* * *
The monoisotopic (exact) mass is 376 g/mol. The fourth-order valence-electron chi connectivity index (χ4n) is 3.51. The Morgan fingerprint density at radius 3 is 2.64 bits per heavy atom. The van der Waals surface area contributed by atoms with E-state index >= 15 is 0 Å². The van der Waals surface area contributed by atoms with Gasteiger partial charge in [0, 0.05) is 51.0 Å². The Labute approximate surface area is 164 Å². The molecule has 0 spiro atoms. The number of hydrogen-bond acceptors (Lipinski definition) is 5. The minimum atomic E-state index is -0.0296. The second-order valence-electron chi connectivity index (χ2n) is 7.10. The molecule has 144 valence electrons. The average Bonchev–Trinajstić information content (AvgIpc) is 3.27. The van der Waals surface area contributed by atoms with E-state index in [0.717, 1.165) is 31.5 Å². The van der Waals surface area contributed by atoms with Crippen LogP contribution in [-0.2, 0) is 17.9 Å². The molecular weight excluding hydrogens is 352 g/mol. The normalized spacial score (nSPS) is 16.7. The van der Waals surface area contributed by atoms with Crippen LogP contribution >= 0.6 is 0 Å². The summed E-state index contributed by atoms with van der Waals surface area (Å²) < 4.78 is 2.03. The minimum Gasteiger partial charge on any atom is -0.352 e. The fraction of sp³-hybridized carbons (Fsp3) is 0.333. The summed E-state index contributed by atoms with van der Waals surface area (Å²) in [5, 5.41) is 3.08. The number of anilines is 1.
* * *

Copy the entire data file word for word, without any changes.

The monoisotopic (exact) mass is 376 g/mol. The fourth-order valence-electron chi connectivity index (χ4n) is 3.51. The Morgan fingerprint density at radius 3 is 2.64 bits per heavy atom. The van der Waals surface area contributed by atoms with E-state index >= 15 is 0 Å². The van der Waals surface area contributed by atoms with Gasteiger partial charge in [0, 0.05) is 51.0 Å². The Labute approximate surface area is 164 Å². The molecule has 0 spiro atoms. The number of hydrogen-bond acceptors (Lipinski definition) is 5. The minimum atomic E-state index is -0.0296. The second-order valence-electron chi connectivity index (χ2n) is 7.10. The molecule has 144 valence electrons. The average Bonchev–Trinajstić information content (AvgIpc) is 3.27. The van der Waals surface area contributed by atoms with E-state index in [0.717, 1.165) is 31.5 Å². The van der Waals surface area contributed by atoms with Crippen LogP contribution in [-0.2, 0) is 17.9 Å². The molecular weight excluding hydrogens is 352 g/mol. The normalized spacial score (nSPS) is 16.7. The van der Waals surface area contributed by atoms with Crippen LogP contribution >= 0.6 is 0 Å². The summed E-state index contributed by atoms with van der Waals surface area (Å²) < 4.78 is 2.03. The minimum Gasteiger partial charge on any atom is -0.352 e. The fraction of sp³-hybridized carbons (Fsp3) is 0.333. The summed E-state index contributed by atoms with van der Waals surface area (Å²) in [5, 5.41) is 3.08. The number of anilines is 1.